If the corporate board members serving on philanthropic boards must comply with the coercive demands of overhead minimization, the forced compliance effect suggests that we should see a similar decline in overhead and a possible ‘starvation cycle’ in the corresponding corporations for these interlocked board members. To test our theory, we collected data on overhead expenditures and performance from the 225 largest publicly traded firms from 2010 to 2014.
Upon analysis, our results were clear – coercion in the nonprofit realm rippled into the significantly different for-profit realm through board interlocks, and the corporations were the worse for it. Based on the results we found, we suspect that corporate board members who also volunteered on philanthropic boards were likely pressured into minimizing overhead, and, although likely unintentionally, brought these same unwise practices to their corporate boards – resulting in a reduction in intangible asset investments by those corporations.
These decisions had negative consequences on the company’s long term health. The likely mechanism for this behavior is that those being coerced ultimately justified their behavior by shifting their beliefs in the ability of overhead aversion to be effective. Not surprisingly then, we found that the effect was even stronger if the board connections were held by more powerful leaders – those who held the CEO or Board Chair, or lead director roles or held 1% or greater stock in the company.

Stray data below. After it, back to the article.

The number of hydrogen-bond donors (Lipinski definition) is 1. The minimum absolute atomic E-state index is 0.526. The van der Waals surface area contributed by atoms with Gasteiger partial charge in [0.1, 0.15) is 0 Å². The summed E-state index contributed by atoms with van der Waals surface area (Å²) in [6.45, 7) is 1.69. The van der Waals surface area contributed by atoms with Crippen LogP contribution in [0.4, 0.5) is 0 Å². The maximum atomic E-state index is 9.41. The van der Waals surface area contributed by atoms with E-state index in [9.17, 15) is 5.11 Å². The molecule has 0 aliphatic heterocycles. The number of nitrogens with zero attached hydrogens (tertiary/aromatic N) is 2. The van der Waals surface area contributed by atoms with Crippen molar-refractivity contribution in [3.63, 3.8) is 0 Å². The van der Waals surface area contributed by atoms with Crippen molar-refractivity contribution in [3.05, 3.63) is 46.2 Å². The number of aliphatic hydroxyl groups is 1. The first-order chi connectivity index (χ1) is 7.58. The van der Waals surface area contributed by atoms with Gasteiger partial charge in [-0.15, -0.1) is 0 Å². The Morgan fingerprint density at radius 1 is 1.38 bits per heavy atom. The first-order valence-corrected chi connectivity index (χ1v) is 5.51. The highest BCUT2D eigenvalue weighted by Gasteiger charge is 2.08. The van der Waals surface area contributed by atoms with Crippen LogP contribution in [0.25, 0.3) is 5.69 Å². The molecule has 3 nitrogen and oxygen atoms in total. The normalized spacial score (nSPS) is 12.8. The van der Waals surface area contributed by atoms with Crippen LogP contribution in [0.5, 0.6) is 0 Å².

Why does this matter? It is important to understand that the people leading major organizations are not immune to the forced compliance effect. Because we are human, we tend to justify our behavior to make sense of it, even sometimes without recognition that this has occurred – and often the result is a not-so-wise decision. For organizations that rely on the decision making skills of their board members – in other words, practically all of them – the ripple effect across organizational fields that we found in our study is extremely disconcerting.
What can be done about it? Recognition of the potential ripple effect is at least a step in the right direction. If board members know what to look for, this can help them focus their strategies on making the best decisions for both nonprofit and corporate organizations. Until we’ve figured out how to eliminate human biases in decision making, our best approach is admission and transparency to our possible faults.
Ryan Krause, Zhiyan Wu, Garry D. Bruton, and Suzanne M. Carter, “The coercive isomorphism ripple effect: An investigation of nonprofit interlocks on corporate boards.” Academy of Management Journal 2019.
Image: reynermedia via Flickr (CC BY 2.0)